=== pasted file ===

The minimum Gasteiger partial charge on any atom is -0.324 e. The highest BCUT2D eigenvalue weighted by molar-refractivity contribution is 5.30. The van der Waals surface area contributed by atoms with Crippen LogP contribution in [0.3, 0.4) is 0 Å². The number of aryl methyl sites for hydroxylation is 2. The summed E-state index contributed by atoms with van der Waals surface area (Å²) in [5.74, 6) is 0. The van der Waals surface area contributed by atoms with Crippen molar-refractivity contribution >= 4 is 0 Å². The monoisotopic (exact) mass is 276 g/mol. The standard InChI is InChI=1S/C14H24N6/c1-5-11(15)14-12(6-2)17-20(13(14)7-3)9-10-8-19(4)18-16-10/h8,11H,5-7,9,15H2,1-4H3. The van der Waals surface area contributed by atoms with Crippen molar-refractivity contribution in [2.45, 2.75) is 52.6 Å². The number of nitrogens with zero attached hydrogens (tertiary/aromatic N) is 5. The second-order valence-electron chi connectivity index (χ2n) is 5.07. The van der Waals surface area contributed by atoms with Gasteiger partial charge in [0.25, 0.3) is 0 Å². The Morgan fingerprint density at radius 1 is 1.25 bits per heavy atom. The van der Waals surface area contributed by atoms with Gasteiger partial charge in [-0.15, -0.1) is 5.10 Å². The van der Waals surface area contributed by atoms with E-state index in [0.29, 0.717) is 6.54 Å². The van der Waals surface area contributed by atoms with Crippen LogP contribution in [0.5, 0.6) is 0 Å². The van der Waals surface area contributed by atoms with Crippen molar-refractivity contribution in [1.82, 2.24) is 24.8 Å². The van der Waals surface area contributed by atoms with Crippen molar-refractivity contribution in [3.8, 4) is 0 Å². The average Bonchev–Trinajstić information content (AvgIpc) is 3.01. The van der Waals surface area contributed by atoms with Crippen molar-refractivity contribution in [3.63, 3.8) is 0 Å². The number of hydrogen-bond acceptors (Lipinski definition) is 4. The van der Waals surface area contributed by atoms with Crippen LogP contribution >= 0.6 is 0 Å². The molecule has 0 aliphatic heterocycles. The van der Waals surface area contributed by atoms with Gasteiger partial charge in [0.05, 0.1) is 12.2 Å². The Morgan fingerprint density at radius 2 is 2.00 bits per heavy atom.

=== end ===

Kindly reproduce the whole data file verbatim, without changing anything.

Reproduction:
The minimum Gasteiger partial charge on any atom is -0.324 e. The highest BCUT2D eigenvalue weighted by molar-refractivity contribution is 5.30. The van der Waals surface area contributed by atoms with Crippen LogP contribution in [0.3, 0.4) is 0 Å². The number of aryl methyl sites for hydroxylation is 2. The summed E-state index contributed by atoms with van der Waals surface area (Å²) in [5.74, 6) is 0. The van der Waals surface area contributed by atoms with Crippen molar-refractivity contribution >= 4 is 0 Å². The monoisotopic (exact) mass is 276 g/mol. The standard InChI is InChI=1S/C14H24N6/c1-5-11(15)14-12(6-2)17-20(13(14)7-3)9-10-8-19(4)18-16-10/h8,11H,5-7,9,15H2,1-4H3. The van der Waals surface area contributed by atoms with Crippen molar-refractivity contribution in [2.45, 2.75) is 52.6 Å². The number of nitrogens with zero attached hydrogens (tertiary/aromatic N) is 5. The second-order valence-electron chi connectivity index (χ2n) is 5.07. The van der Waals surface area contributed by atoms with Gasteiger partial charge in [0.25, 0.3) is 0 Å². The Morgan fingerprint density at radius 1 is 1.25 bits per heavy atom. The van der Waals surface area contributed by atoms with Gasteiger partial charge in [-0.15, -0.1) is 5.10 Å². The van der Waals surface area contributed by atoms with E-state index in [0.29, 0.717) is 6.54 Å². The van der Waals surface area contributed by atoms with Crippen LogP contribution in [0.5, 0.6) is 0 Å². The van der Waals surface area contributed by atoms with Crippen molar-refractivity contribution in [1.82, 2.24) is 24.8 Å². The van der Waals surface area contributed by atoms with Crippen molar-refractivity contribution in [3.8, 4) is 0 Å². The average Bonchev–Trinajstić information content (AvgIpc) is 3.01. The van der Waals surface area contributed by atoms with Crippen molar-refractivity contribution in [3.63, 3.8) is 0 Å². The number of hydrogen-bond acceptors (Lipinski definition) is 4. The van der Waals surface area contributed by atoms with Crippen LogP contribution >= 0.6 is 0 Å². The molecule has 0 aliphatic heterocycles. The van der Waals surface area contributed by atoms with Gasteiger partial charge in [0.05, 0.1) is 12.2 Å². The Morgan fingerprint density at radius 2 is 2.00 bits per heavy atom.